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Red Cross Supports Military and Families at Deployment Ceremony in N.C.
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Leslie A. Smith
 
April 15, 2009
When the North Carolina National Guard asked the Red Cross for help in feeding family members of soldiers at a deployment ceremony, the Red Cross offered a lending hand. Working with the National Guard and several donors, the Red Cross fed approximately 5,000 troops from the North Carolina National Guard and approx. 12,000 of their family members. Claire Sale/American Red Cross
When the North Carolina National Guard asked the Red Cross for help in feeding family members of soldiers at a deployment ceremony, the Red Cross offered a lending hand. Working with the National Guard and several donors, the Red Cross fed approximately 5,000 troops from the North Carolina National Guard and approx. 12,000 of their family members.

Drew Fuller took a break from his role on the television show “Army Wives” to lend a hand to the American Red Cross. Drew and his co-star Terry Serpico helped the Red Cross feed approximately 5,000 soldiers and their families at the deployment ceremony for the 30th Heavy Combat Brigade of the North Carolina National Guard in Fayetteville, NC. Claire Sale/American Red Cross
Drew Fuller took a break from his role on the television show “Army Wives” to lend a hand to the American Red Cross. Drew and his co-star Terry Serpico helped the Red Cross feed approximately 5,000 soldiers and their families at the deployment ceremony for the 30th Heavy Combat Brigade of the North Carolina National Guard in Fayetteville, NC.

Terry Serpico took a break from his role on the television show “Army Wives” to lend a hand to the American Red Cross. Terry and his co-star Drew Fuller helped the Red Cross feed approximately 5,000 soldiers and their families at the deployment ceremony for the 30th Heavy Combat Brigade of the North Carolina National Guard in Fayetteville, NC. Claire Sale/American Red Cross
Terry Serpico took a break from his role on the television show “Army Wives” to lend a hand to the American Red Cross. Terry and his co-star Drew Fuller helped the Red Cross feed approximately 5,000 soldiers and their families at the deployment ceremony for the 30th Heavy Combat Brigade of the North Carolina National Guard in Fayetteville, NC.

Claire Sale/American Red Cross

The 30th Heavy Brigade Combat Team, North Carolina’s largest National Guard unit, got to enjoy a last taste of home yesterday before leaving on their second Iraq deployment.

In a special request, the N.C. National Guard asked the Highlands Chapter of the American Red Cross to help feed troops and family members during the deployment ceremony in Fayetteville, N.C. Approximately 5,000 soldiers and another 5,000 to 10,000 family members attended the event, and hundreds of volunteers helped the Red Cross serve food donated by BAE Systems.

“All our volunteers and employees were proud to help during this community event, and we’re happy to do our part to support military families—not just during a special event like today, but every day of the year,” said Michael Russell, executive director of the Highlands Chapter of the Red Cross.

Dignitaries in attendance included North Carolina Governor Beverly Perdue, West Virginia Governor Joe Manchin and U.S. Army Secretary Pete Geren.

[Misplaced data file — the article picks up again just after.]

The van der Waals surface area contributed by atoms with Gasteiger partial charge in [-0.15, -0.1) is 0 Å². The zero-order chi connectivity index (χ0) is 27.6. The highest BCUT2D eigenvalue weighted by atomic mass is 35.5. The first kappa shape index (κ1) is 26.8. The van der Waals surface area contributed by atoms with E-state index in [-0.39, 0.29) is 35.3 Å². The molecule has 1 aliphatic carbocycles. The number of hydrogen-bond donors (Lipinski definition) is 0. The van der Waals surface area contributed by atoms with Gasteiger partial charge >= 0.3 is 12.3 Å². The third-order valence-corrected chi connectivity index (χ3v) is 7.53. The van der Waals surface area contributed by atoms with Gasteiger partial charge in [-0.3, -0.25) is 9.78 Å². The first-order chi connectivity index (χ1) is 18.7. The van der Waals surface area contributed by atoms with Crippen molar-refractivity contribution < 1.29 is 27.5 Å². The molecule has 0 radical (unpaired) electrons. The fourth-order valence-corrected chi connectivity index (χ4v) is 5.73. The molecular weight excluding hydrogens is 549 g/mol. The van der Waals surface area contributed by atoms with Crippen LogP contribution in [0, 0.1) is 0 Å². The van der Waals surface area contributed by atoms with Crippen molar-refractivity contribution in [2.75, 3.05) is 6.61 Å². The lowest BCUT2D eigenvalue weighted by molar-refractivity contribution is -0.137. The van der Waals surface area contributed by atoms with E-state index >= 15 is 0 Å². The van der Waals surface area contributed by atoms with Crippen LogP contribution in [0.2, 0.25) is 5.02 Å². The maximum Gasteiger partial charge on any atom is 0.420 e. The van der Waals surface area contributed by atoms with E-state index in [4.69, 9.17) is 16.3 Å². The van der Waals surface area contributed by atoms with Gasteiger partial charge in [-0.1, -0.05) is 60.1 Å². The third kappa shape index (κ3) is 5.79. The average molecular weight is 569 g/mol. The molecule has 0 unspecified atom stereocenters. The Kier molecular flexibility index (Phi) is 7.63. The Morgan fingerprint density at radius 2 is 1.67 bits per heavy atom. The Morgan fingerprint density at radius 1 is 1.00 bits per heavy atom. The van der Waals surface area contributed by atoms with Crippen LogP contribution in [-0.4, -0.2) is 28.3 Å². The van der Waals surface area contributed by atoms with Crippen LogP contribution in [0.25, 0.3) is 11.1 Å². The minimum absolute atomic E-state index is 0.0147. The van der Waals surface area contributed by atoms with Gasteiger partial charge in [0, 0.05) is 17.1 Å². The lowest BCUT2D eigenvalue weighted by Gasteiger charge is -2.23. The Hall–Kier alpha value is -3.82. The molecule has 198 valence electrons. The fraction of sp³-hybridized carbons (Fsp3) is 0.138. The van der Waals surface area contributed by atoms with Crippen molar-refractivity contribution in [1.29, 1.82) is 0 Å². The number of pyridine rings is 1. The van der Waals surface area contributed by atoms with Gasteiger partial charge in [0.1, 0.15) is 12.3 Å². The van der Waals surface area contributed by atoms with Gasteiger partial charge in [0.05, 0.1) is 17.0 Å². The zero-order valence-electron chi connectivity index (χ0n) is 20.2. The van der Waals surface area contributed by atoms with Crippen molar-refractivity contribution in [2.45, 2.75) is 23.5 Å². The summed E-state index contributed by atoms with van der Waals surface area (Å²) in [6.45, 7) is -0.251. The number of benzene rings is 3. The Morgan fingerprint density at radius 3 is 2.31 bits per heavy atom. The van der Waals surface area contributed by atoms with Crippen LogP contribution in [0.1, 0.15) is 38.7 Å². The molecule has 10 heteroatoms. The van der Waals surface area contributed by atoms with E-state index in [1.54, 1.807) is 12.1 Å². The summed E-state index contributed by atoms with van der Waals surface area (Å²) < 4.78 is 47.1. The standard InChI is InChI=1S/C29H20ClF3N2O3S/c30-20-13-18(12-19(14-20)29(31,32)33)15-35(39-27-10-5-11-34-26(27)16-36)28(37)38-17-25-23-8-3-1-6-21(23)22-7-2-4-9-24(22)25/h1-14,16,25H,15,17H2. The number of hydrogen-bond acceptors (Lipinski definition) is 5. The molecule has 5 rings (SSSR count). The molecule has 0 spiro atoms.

Joining in the Red Cross effort to help those attending the deployment event were several cast members of the Lifetime show “Army Wives.” Drew Fuller and Terry Serpico play soldiers on television, but they got a real glimpse of Army life in Fayetteville.

While rain drizzled outside the Crown Center, the two actors helped the Red Cross set up and give out food and water to the soldiers and their families. Fuller and Serpico were eager to do all they could during the event, and enjoyed meeting and talking with the troops and their family members.

The Red Cross provided military personnel and their families with more than food and beverages Tuesday; families also received materials about the Red Cross Service to the Armed Forces programs and services. This program helps families year round through emergency communications, financial assistance, information and referral services, counseling and other programs.

“Long after the troops have deployed, the Red Cross will be there for the families that are left on the home front,” said Sherri Brown, senior vice president of Service to the Armed Forces. “As the military and their families deal with the demands of two wars, we are committed to continuing our long history of dedicated service to those that have served our country.”

The Red Cross has supported the U.S. Armed Forces for more than a century. Although many military families live far from military installations and the services they offer, few are far from a Red Cross chapter. The Red Cross is present in over 700 local chapters and more than 100 military installations, and is dedicated to helping U.S. service members, veterans and their families around the world.

See more photos from the Fayetteville ceremony.

About the American Red Cross:
The American Red Cross shelters, feeds and counsels victims of disasters; provides nearly half of the nation's blood supply; teaches lifesaving skills; and supports military members and their families. The Red Cross is a charitable organization — not a government agency — and depends on volunteers and the generosity of the American public to perform its humanitarian mission. For more information, please visit www.redcross.org or join our blog at www.redcrosschat.org.



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